RIP Mary White, One of the Seven Original Catholic Founders of La Leche League, Dies at 93.

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Image shutter stock

From WSJ.

When Mary White and six other moms from the Chicago suburbs started an organization to encourage breastfeeding in 1956, they had to be careful about naming it.

“They couldn’t say ‘breast,’” said Clare Daly, one of Mrs. White’s daughters. Newspapers, they were sure, wouldn’t publish notices about meetings involving such a crude term. Looking for something more discreet, they settled on La Leche League, derived from the name of a Roman Catholic shrine in Florida (Popcak Note:  see commentary below).

To their surprise, the league spread around the world. Now called La Leche League International, it has about 2,000 local groups in more than 70 countries. The league helped create today’s consensus that breastfeeding is far better for babies and mothers than infant formula.

Mrs. White died June 2 at age 93 of complications from a stroke she suffered last September. Her death leaves only two surviving founders of the league—Marian Tompson and Mary Ann Kerwin, Mrs. White’s sister-in-law.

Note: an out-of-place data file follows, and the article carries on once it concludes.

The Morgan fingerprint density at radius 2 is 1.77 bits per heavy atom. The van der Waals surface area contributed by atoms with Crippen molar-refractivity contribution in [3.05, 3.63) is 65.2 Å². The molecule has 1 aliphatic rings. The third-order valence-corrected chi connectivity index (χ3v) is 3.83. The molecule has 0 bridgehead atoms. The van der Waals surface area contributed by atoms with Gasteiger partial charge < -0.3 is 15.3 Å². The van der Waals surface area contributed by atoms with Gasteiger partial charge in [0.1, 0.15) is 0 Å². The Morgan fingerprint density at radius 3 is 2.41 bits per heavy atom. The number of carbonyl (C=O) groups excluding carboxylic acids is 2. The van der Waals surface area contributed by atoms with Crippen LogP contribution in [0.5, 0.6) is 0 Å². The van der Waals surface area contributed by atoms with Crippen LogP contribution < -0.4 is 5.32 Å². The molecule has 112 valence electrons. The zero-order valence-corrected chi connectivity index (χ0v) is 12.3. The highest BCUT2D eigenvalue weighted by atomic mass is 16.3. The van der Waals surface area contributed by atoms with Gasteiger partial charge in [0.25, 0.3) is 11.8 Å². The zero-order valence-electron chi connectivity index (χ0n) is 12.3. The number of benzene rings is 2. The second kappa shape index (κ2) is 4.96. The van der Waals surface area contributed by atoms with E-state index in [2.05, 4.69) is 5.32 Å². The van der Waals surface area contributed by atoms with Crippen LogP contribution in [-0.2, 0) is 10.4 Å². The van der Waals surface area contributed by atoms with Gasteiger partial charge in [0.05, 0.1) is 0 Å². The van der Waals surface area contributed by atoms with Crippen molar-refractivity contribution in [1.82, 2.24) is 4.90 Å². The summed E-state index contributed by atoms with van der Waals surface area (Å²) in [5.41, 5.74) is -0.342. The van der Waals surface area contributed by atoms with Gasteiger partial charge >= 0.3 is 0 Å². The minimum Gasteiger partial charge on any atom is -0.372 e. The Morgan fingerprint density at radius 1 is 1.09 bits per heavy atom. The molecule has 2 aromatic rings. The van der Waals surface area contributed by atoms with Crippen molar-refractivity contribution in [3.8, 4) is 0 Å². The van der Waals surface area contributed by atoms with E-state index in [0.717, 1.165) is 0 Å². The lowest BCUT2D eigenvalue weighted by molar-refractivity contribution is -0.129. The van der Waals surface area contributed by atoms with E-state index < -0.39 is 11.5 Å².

In the 1950s, breastfeeding was widely considered backward and unsanitary. Around 80% of U.S. mothers chose formula instead, according to the league. Views gradually changed as researchers piled up evidence of the health benefits of natural feeding. As of 2012, about 80% of mothers in the U.S. were at least attempting to breastfeed, according to the latest government survey results.

A January report in the medical journal Lancet cited evidence that breastfeeding deters infections and enhances intelligence, while reducing breast cancer risks for mothers, among other benefits. Nestlé SA, once subject to boycotts because it promoted infant formula in poor countries, now says it favors “exclusive breastfeeding for the first six months of life.”

Mrs. White was born Mary Elizabeth Kerwin on April 3, 1923, and grew up in the Chicago suburbs of Elmhurst and Oak Park as the oldest of eight children. Her father was a financial vice president for the Brach’s candy company; her mother was a homemaker with a philosophy degree from DePaul University.

After earning a drama and speech degree from Rosary College in River Forest, Ill., she married Gregory White, a family-practice physician. Dr. White favored breastfeeding but believed women could be more persuasive than he could in promoting it.

The league traces its roots to a church picnic. Mrs. White and Mrs. Tompson were both breastfeeding. Other mothers said they were using formula but would prefer breastfeeding if they could get more information and help. Mrs. Tompson and Mrs. White decided to start a support group and invited five other moms to Mrs. White’s home to set it up.

“Mary was the first woman I ever saw breastfeed in public,” Mrs. Tompson said. Mrs. White, known for wearing spotless white sweaters and coats despite the exertions of raising 11 children, was self-assured and had the prestige of being a doctor’s wife. “If Mary did it, we figured it was safe,” Mrs. Tompson said.